Fuhrman takes the listener on a detective's journey through the crucial first 24 hours of the investigation. We uncover not only the bloody glove but also explosive new evidence recorded by Fuhrman and his partner at the scene but astonishingly never presented at the trial. New revelations about the incompetence and corruption that pervaded the "Trial of the Century" will set the record straight.
©1997 Mark Fuhrman; (P)1997 Blackstone Audiobooks
"He is providing a badly needed, if one-sided retrospective on how his role unfolded." (The New York Times Book Review)
"No matter where you go... there you are."
I've read a number of books on the O.J. murders. None of them presented the overwhelming evidence for conviction in such a rapid, clear, organized, concise manner. If you ever had a second thought about the Juice's guilt, read this account of the irrefutable facts.
A passage in the book proclaims (paraphrased,) "The only person convicted of anything from these murders was the police investigator." The book uses the courtroom facts to show how political correctness and a jury's unwillingness to acknowledge the law and follow court instructions denied one family justice, and another their future.
It's true that Mark Fuhrman spends a fair amount of time pointing out the injustices to himself. If you were the author and in his position, chances are you'd use the sounding board much the same way. However, he also spends a great deal of time talking about the irrefutable evidence against Simpson and how not all of it, much of it critical, was used against him in court. I found the book interesting, eye-opening, and it wildly changed my views on Mark Fuhrman. I highly recommend it.
If you’re interested in the O.J. case, then I think you find this worth listening to. I did learn a few new things. And it was interesting to get Mark Furhman’s perspective about the way the police and the prosecution handled the case. I found it generally compelling. And it's very well read.
To the reviewers who felt there was too much whinning in the book - this mans life was ruined because he did no more than his job. He has a right to a little venting, but didn't let it get in the way of a clear recitation of the facts and of his conclusions from those. I totally agree with his conclusions based on the facts presented in this book and in Mike Gilbert's book which I read first. Watching the trial, I bet a guy O.J. Was going to get off because of the prosecuters. Thebook did change my opinion of Furman for the better.
I am a retired Court Reporter and I LOVE books. All kinds of books but my favorites are mysteries and period books. I like civil war books and some biographies.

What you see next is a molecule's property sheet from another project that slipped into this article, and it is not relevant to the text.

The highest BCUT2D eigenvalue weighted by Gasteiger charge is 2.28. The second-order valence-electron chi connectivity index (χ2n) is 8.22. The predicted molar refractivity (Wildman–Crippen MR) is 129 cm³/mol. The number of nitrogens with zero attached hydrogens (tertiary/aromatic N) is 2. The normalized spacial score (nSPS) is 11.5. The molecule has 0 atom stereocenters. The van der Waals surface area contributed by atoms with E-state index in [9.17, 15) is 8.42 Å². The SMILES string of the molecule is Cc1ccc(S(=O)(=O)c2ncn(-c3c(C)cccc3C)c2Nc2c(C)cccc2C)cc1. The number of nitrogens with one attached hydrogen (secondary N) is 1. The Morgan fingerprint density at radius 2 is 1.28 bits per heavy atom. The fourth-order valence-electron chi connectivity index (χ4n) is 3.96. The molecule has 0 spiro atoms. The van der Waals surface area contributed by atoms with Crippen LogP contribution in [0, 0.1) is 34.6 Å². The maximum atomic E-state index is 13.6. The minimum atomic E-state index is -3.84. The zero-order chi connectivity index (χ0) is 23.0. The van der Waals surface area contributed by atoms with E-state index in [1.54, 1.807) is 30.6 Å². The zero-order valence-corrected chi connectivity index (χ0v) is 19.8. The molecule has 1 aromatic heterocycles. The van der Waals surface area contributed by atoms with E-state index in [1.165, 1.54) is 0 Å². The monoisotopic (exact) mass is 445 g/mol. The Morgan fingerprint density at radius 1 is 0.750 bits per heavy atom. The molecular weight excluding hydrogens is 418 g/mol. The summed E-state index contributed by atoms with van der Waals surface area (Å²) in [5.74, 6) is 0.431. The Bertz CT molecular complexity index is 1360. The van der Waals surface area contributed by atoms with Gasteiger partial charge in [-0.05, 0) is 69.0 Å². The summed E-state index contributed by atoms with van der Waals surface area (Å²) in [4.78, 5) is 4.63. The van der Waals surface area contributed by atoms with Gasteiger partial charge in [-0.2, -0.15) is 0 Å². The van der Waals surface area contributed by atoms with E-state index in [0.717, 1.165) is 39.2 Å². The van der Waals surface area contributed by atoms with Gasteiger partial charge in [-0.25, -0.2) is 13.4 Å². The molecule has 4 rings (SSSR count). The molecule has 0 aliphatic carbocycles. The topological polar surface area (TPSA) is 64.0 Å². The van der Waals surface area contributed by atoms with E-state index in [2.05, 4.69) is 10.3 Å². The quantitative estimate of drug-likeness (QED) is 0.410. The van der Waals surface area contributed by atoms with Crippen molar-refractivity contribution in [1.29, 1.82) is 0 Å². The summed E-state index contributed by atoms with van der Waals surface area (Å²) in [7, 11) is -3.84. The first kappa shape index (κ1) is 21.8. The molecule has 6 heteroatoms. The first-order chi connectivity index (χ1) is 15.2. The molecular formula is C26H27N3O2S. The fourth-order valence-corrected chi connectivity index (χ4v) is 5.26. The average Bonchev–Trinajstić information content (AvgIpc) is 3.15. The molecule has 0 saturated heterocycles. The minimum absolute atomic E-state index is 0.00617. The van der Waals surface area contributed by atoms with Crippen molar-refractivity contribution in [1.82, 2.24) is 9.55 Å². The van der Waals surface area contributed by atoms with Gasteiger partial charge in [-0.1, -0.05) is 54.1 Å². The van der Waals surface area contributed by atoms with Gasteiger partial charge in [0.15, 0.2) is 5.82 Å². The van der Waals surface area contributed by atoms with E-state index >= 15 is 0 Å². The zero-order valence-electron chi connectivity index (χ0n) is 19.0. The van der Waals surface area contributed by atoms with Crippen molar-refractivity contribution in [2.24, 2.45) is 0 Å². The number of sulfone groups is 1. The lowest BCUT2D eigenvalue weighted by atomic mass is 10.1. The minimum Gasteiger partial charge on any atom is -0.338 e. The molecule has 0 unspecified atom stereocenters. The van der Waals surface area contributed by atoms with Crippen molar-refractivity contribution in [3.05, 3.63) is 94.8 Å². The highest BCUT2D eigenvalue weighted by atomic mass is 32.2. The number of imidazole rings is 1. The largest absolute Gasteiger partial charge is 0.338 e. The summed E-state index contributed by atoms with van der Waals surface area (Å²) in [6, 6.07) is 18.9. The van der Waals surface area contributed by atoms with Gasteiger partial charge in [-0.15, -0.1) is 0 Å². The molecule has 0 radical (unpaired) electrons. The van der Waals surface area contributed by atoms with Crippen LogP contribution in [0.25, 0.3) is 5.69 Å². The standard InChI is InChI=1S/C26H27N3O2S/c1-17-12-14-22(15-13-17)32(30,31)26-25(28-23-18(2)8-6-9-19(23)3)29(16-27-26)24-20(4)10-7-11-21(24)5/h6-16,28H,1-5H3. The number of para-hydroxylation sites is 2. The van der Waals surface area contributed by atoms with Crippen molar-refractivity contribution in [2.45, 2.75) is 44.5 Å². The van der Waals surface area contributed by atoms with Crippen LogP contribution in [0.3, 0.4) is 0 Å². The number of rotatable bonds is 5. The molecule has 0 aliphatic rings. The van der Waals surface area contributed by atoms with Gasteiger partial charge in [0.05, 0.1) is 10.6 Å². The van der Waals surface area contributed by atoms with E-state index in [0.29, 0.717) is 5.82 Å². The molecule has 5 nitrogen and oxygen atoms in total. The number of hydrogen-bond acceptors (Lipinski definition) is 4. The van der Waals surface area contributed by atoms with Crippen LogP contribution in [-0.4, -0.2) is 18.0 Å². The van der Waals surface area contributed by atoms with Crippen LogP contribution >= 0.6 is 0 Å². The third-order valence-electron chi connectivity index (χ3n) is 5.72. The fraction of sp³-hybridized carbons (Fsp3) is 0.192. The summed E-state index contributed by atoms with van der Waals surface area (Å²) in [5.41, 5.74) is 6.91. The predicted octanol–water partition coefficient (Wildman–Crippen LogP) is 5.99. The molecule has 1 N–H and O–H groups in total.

I have always been sure O.J. was guilty and that Furman received a raw deal and now I'm positive. How any sane people could hear that evidence and not convict him, I don't know. I've worked as a court reporter for over 25 years in Dallas and I'm familiar with the criminal justice system, such as it is. LA should be ashamed of themselves.
Interesting story and a very different perspective than what was depicted in the media.
The production value is pretty poor as others have mentioned. Poor editing with words being cut off make it very distracting at times.
It brought a new perspective to me about how and why the trial was a complete failure.
The step by step analysis of what took place the night of the murders.
When Fuhrman goes through his analysis of the crime scene and puts together how he thought the crime unfolded. Very interesting and it all makes sense.
A Travesty of Justice
If you think OJ was innocent then this book is not for you because it is hard to argue with the facts. If you are curious about what happened the night of the murders then this is the book to read.
I was very impressed with Mark Fuhrman's book. His clear and concise evaluation of evidence was so well written that I am more sure than ever that
OJ did indeed get away with murder.
If you remember being glued to the television, If you remember all of the tv drama. If you think you heard all of the evidence, even if you think you know what really happened, you have to listen to this audio. I have the utmost respect for our law enforcement officials and it is shameful how this gentleman who dedicated his career to protect and serve had been treated like the victim.
I listen to audio books while working in Photoshop so it's a quiet atmosphere. I was interested in this book but the narration ruins it. I can hear the stops and starts amid the droning and changes in inflection that seem to happen for no reason. It got so annoying/distracting that I just gave up. I am a long time Audible listener and I've never purchased a book that was such an audio mess.
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